5 Reasons why we don't sign NDA before a meeting

by PixelForce     Posted on

As South Australia’s leading web and mobile app developers, we meet with a lot of clients. We’ve had moments where at the very first meeting, a client hands over their own NDA and asks for our signature before we even start talking.

The purpose of an NDA is to provide peace of mind to the client that a business or person has legal repercussions in the event if they take the client's idea and use it with malicious intent, not in the client’s interest. 

Having a signed NDA before sharing ideas might sound like a logical and reasonable idea, however, more often than not, we will actually refuse to sign for reasons that probably aren’t obvious.

 

1. You've come to us for our experience. Experience should not be restricted.

PixelForce has built many different kinds of technological projects. From eCommerce to business to two-way marketplaces to data processing applications. Signing an NDA restricts our experience from being used in future projects.

An NDA most likely includes clauses that, in a nutshell, establish ownership of the information provided by you AND new information and development strategies generated as part of an exchange between PixelForce and client.

We understand you want to protect your idea but what if a previous client already had an idea similar to yours? That previous client's NDA signed with good intentions, now restricts us from using our knowledge and experience to help you and your project.

New information and techniques generated is something we go through with all consultations as part of building successful businesses, which is a key reason why we don't restrict our own capacity to be service providers. Simply put, NDA restricts our future capacity to help others.

 

2. It creates unnecessary liability for us and unintended liability for our clients.

The legal obligations enforced by signing an NDA limit the extent of our consultation. If enforced, past clients who may or may not had an idea similar to yours could be in a position to take legal action against PixelForce (or even you), for the reason just because they spoke to us before you.

PixelForce wouldn’t be able to give advice to the best of our ability because we wouldn’t be able to leverage past project learning experiences into your project. Nobody wins when we tiptoe on our professional advice in the consultation stage. The risk we would put ourselves in isn't beneficial to any party.

 

3. It brings risk to PixelForce before we can even help you.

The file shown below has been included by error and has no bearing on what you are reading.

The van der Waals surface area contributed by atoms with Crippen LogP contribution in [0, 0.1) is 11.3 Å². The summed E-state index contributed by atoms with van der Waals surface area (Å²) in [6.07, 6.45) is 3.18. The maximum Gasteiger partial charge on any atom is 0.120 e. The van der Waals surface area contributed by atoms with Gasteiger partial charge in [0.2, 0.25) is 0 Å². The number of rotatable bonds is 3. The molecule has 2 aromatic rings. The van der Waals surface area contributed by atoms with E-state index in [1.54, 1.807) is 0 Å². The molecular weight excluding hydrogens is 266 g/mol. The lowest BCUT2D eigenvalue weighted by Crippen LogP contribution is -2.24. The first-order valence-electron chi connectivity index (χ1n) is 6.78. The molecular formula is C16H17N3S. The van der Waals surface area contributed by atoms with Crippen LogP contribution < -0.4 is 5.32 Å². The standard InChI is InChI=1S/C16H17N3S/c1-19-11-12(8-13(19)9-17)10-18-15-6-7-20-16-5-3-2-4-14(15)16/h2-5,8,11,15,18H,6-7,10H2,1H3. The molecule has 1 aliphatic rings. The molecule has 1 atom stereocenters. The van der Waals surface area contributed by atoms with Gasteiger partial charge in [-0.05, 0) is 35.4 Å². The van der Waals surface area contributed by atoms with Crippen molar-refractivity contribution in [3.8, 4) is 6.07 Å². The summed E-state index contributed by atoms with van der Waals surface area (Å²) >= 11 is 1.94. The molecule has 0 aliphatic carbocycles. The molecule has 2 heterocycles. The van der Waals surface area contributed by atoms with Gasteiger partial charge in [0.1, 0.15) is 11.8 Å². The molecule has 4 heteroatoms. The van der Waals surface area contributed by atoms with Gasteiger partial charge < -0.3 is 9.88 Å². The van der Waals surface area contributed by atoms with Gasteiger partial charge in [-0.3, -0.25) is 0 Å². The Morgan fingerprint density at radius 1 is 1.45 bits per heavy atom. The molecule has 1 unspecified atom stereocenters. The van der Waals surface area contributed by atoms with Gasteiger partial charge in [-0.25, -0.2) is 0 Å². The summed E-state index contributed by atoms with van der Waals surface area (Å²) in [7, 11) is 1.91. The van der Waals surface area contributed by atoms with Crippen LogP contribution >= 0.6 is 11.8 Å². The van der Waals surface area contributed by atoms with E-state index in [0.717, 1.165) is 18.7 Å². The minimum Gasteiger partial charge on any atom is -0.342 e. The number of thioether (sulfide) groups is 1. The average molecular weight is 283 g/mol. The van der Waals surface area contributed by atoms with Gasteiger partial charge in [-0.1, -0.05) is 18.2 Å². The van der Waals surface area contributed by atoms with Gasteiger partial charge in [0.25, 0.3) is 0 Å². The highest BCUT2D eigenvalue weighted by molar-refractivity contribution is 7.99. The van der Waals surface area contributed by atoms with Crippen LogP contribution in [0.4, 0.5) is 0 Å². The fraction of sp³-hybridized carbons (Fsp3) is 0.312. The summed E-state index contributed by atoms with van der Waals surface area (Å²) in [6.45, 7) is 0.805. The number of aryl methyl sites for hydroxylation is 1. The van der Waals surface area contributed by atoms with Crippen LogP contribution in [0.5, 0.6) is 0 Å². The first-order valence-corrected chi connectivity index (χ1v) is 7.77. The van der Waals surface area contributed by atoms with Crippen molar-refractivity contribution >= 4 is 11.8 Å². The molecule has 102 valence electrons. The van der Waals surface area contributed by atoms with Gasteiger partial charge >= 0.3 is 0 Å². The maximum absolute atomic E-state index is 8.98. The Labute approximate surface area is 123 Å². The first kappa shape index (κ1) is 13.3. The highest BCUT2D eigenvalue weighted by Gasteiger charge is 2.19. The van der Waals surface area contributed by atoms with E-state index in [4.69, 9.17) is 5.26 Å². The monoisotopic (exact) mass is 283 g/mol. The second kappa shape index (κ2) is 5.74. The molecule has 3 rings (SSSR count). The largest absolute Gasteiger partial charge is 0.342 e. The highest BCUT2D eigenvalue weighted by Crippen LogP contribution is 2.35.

As a business, it is unwise to sign any NDA or contractual agreement without the consult of a legal team. A client bringing us their NDA sends the wrong message that implies PixelForce (or any other digital agency) needs to prove their integrity before we can even offer you advice and consult.

A misunderstood clause could have great ramifications for the entire company that we will outright refuse to sign any document without legal advice, even for “simple” NDAs. 

 

4. Your idea isn’t worth anything until it’s actually executed.

An idea is literally just that - an idea. Until you execute it, your idea is worth nothing more than the paper it’s written on. Lots of people have wonderful ideas in their minds but they never take action.

Often a new client wants an app that is very similar to existing apps or websites, whether or not the client (or us) knows about its existence. How many people have had the idea of Snapchat before it became mainstream? 

An idea only brings value once executed. It's one thing to be sitting on a million-dollar idea but until you execute it, it's worth nothing.

And if your idea is truly unique, you actually need a patent instead of an NDA.

 

5. You need a patent, not an NDA.

The second your product hits the market, no amount of secrecy during development would save it from the competition. Competitors will have the benefit of seeing how your product can be improved and made more profitable without any cost to them. They can almost immediately release a competing product based on your hard work.

These are the people you should protect against - not the service providers who need to know what your idea is to even help you.

In order to protect your business idea (if it’s truly unique and revolutionary), you really should submit a patent application. However, this can only be done after the code is written and you have a tangible product. That’s because your idea has no value as a purely intellectual idea - and we agree.

If the protection of your product is important, you need to protect it with a patent against competitors, instead of an NDA against the very service provider you’re seeking advice from.

 

Bonus. We have the Services Agreement to protect all parties interests.

As part of the development process, we have the Services Agreement, which include a section on confidentiality of privacy and your ownership rights to your intellectual property for when you officially commence a project with us.

This contract defines the difference between new and existing IP and ensures the relationship you embark with PixelForce is treated with care and professionalism.

As with all service provider relationships, the Services Agreement provides legal ramifications and identifies which type of scenarios a particular party is liable under.

 

In the IT space where ideas are plentiful, it’s good to be wary of protecting yourself. But an NDA can actually cause more damage than it intends to protect. If you’re interested in receiving advice and consultation, feel free to get in touch today. Just know that we’ll hold off on signing an NDA.

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